• X4-8(4 CPUS only due to NUMA constraints) and X4-2(2 CPUS)
  • 10 to 12 cores per CPU still not confirmed
  • Up to 1TB of RAM
  • Oracle In-Memory DB option for 12c will run on Exadata X4

 


Oracle’s Flagship Product The SuperCluster M6-32

 

Another update from Oracle Open World 2013, Oracle has announced their Flagship Product the Supercluster M6-32 this latest version is their fastest in memory system yet on the Sparc chipset. The hardware specs are very impressive and you can combine both Database and Applications all together on one box, perfect for consolidation.

oracle_supercluster

 
  • Oracle’s fastest and most scalable engineered system
  • SuperCluster on Sparc is the fastest chipset on the market – beat IBM P Series
  • Ideal for running mission-critical database and applications in memory and consolidating the largest workloads
  • With up to 32 TB of Memory
  • 32 Processors, 12 cores/CPU, 384 cores total
  • Can scale out and add more storage and servers
  • OLTP, Datawarehousing
  • Complex applications
  • Supports In-memory databases
  • Applications and Databases can be run simultaneously together
  • Will Support Solaris Containers or Zoning

 


				

Finally an In-Memory Option in the Oracle RDBMS Database software. At this years Oracle Open World 2013 Larry Ellison talked about a new upcoming feature for Oracle Database 12c – the in-memory database option – that’s going to allow simultaneous row-level storage (just like we’ve always stored data) and column-level storage (essentially as an in-memory object structure) which will make the need for non-selective, non-PK indexes irrelevant.

This new feature will be quite simple to implement; all we’ll need to do is set a new initialization parameter (inmemory_size) to the appropriate size based on the available memory on your server. During Larry Demo query performance improvement peaked at 1390X for several Billion rows queried! This looks like it may give Exadata some competition, this remains to be seen.

  • Feature can be used on Traditional Database Servers.
  • 100X Faster Queries: Real-Time Analytics
  • Get near Instantaneous query results
  • Querying OLTP database or datawarehouse 
  • 2X Increase Updates and Deletes
  • Insert rows 3X to 4X faster 
  • Join tables up to 10x faster
  • Data stored in BOTH row and column format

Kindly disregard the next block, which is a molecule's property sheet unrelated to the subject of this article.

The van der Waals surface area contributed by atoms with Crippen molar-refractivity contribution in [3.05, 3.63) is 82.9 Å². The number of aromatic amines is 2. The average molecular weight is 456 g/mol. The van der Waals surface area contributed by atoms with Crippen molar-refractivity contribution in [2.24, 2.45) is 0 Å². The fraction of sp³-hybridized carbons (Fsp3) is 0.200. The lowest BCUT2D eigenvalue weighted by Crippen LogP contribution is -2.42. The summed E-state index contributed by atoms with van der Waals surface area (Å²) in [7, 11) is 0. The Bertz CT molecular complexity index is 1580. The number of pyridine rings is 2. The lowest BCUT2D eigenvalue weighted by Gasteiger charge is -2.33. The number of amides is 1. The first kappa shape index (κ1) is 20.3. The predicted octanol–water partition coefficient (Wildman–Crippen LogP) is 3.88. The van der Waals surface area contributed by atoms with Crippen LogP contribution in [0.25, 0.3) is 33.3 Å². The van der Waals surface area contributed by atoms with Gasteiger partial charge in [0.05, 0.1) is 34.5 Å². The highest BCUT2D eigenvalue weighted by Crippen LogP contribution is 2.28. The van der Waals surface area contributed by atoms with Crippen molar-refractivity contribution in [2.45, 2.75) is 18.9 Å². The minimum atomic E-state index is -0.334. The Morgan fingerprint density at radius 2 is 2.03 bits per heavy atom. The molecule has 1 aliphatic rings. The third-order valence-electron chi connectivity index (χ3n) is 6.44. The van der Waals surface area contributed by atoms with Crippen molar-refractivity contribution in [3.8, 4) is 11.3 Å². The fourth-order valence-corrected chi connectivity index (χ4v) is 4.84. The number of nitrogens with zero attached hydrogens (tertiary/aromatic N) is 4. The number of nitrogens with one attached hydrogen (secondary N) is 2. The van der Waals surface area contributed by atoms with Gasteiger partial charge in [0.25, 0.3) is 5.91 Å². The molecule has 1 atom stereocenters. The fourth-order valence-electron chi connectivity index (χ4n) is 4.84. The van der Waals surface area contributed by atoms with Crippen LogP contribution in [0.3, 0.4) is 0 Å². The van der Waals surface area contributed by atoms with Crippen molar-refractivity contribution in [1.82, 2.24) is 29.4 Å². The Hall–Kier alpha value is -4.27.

• Less Tuning and Indexes required 
  • No SQL or Application changes

 

 

 

 

 


Oracle Flashback Guaranteed Restore Point Misunderstanding

Nabil Nawaz, Viscosity NA

 

Recently I had a conversation with a DBA that I work with regarding Guaranteed Restore Points (GRP) in Oracle 11gR2. They had the understanding that if a GRP was created regardless if the database flashback feature was on or off then it would only be created with only the flashback logs necessary to flashback or rewind the database back to the GRP point in time. In other words the flashback logs would never grow in size for a GRP since they did not believe those would be needed by Oracle. This conversation came up when they had to wait several minutes to drop a GRP in the database, they did not expect it to take so long since there should only be a limited amount of flashback logs created for the GRP that would need to be dropped.In reality their understanding was not correct at all and here is the reason why, please see below the supporting information for this.

For example if you create a new GRP in your database then the view v$restore_point will be populated as follows, please note the STORAGE_SIZE column which I rounded up to Megabytes(MB) and in this case a new GRP is only 6MB.

GUARANTEE_FLASHBACK_DATABASE STORAGE_SIZE(MB) TIME NAME
YES

6

8/16/2013 11:24

BEFORE_RELEASE

 

Let’s take a look at another GRP that has existed for some time in another database, please note I rounded the STORAGE_SIZE column to Gigabytes(GB) and in this case the GRP is 75GB in size. This shows and proves that when a GRP is created it is small but as activity runs on the database it will grow and in fact ALL flashback logs will be retained since the GRP is created up until it is finally dropped.

 

GUARANTEE_FLASHBACK_DATABASE STORAGE_SIZE(GB) TIME NAME
YES

75

7/2/2013 16:43

BEFORE_REL_1

 

In the database alert log you will see the following output when dropping a GRP with lots of activity since it was created. You will see the message “Deleted Oracle managed file” repeatedly.

Fri Aug 16 11:21:17 2013

Drop guaranteed restore point BEFORE_RELEASE

Deleted Oracle managed file +RECO_EXAD/odssit/flashback/log_1.5780.819737031

Deleted Oracle managed file +RECO_EXAD/odssit/flashback/log_2.42344.819737033

Deleted Oracle managed file +RECO_EXAD/odssit/flashback/log_3.5651.819737037